ACCESS-director Inger Leemans comments in Elsevier on the historicity of emotions and historical changes in thinking on how and where they are felt.
The Embodied Emotions project aims to map the bodily expression of emotions in seventeenth and eighteenth century Dutch plays. Our hypothesis is that historical conceptions of the functioning of the body and the emotions may have been the basis for an altogether different classification of (primary) emotions and for a different bodily experience and expression of emotions. Are fear, grief, rage or joy felt in head, heart or belly? What were actors supposed to say and do when they were acting overwhelming sadness or hate? In cooperation with the Netherlands e-Science Centre, and with Nederlab, we explore the ways in which digital tools can be employed in the analysis of the bodily expression of emotions in early modern plays. A digital corpus of about 800 Dutch plays is provided by DBNL and Nederlab.
The Embodied Emotions Project aims to do three things:
– Problematize the claim that bodily experiences and expressions of emotions are culturally universal.
– Trace historical changes in the bodily expression of emotions on stage in the Netherlands 1600-1830.
– Develop a methodology for tracing these changes by digital means in a sizeable corpus of texts.
As a test case, we have selected a corpus of circa 800 Dutch theatre plays written between 1600 and 1830. This particular genre lends itself well for this type of research, as plays usually contain many emotive expressions and in some cases stage directions that indicate what actors should do. On the one hand theatre displays a fictive world with imagined and very outspoken characters and emotions. On the other, the popularity of theatre and the size and heterogeneity of the audience suggests that the language and expression of emotions met the expectations of contemporaries.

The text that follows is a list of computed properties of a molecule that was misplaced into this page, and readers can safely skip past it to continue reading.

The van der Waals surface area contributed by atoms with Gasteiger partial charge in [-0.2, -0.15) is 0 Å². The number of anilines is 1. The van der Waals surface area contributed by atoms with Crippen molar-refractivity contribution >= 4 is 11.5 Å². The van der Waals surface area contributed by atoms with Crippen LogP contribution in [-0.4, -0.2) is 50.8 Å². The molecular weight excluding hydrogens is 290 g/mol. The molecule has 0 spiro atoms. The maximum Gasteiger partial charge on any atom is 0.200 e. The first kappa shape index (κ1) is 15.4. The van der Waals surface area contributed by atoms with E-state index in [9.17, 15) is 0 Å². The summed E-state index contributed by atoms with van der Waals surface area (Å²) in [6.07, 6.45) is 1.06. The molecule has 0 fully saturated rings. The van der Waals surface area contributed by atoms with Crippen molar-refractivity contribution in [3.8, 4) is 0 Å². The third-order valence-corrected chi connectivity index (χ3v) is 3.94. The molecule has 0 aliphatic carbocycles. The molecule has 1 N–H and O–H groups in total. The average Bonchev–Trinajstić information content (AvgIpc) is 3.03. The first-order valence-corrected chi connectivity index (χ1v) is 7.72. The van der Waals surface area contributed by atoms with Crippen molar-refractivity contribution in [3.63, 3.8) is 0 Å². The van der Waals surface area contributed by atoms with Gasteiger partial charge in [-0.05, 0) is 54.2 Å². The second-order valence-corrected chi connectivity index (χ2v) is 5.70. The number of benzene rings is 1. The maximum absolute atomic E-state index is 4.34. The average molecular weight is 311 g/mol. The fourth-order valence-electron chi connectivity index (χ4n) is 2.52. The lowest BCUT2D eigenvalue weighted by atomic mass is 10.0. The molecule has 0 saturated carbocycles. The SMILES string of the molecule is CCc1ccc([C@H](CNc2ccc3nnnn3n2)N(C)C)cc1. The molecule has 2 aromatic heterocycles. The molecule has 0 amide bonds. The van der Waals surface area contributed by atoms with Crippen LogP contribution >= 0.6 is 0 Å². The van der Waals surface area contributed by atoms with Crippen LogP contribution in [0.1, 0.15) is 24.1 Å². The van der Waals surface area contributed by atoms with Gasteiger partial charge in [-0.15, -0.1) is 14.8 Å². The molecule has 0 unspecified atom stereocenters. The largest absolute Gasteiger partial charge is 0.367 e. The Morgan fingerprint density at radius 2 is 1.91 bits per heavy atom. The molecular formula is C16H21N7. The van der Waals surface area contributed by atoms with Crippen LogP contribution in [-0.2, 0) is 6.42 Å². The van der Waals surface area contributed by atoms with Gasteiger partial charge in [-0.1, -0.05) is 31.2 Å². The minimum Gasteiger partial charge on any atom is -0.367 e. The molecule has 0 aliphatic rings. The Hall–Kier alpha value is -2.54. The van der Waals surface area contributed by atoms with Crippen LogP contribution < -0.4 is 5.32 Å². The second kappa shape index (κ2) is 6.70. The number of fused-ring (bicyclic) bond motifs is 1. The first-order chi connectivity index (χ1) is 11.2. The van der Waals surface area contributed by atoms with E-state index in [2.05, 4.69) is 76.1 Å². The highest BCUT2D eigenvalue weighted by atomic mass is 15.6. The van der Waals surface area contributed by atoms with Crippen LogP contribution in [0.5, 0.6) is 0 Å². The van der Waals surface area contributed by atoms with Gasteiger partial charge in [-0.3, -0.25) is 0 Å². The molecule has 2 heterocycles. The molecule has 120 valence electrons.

In order to study such a large corpus, we aim to ‘teach’ computers to recognise emotions and the accompanying parts and workings of the body. To do so, we have made a smaller selection of 30 texts and annotated them by hand. Annotation means assigning meta-data to certain elements (words or phrases) in the texts. After that, the computer will be able to learn from these examples, and decide on its own what to do with the other texts, a process that is called ‘machine learning’.
In 2014 we developed an annotation scheme and made the time-consuming manual annotations. Also, ‘agreement tests’ had to be carried out in order to check whether all ‘taggers’ annotated in a consistent way and according to the guidelines. In 2015 we will first analyse the results of the manual annotation and subsequently those of the machine learning process. Simultaneously computer-engineers will work on tools for visualizing the results. We are looking forward to presenting you with the upcoming results.
The project is carried out by:
Director: Inger Leemans, Cultural History, VU
– Janneke van de Zwaan, Escience engineer
– Erika Kuijpers, Postdoc VU, History
– Erik Tjong Kim Sang, Nederlab engineer
– Wouter de Vries student assistent VU
– Alinda den Hoed, Intern Meertens Instituut
– Fieke Smitskamp PhD student VU
Active and affective advisors:
– Isa Maks, Computation Linguistics, VU
– Herman Roodenburg, Historical Anthropology, VU & Meertens Instituut
– Kristine Steenbergh, Literature and Culture, VU
– Nicolien van der Sijs & René van Stipriaan, Nederlab
For further information, please contact Inger Leemans (firstname.lastname@example.org) or Erika Kuijpers (email@example.com)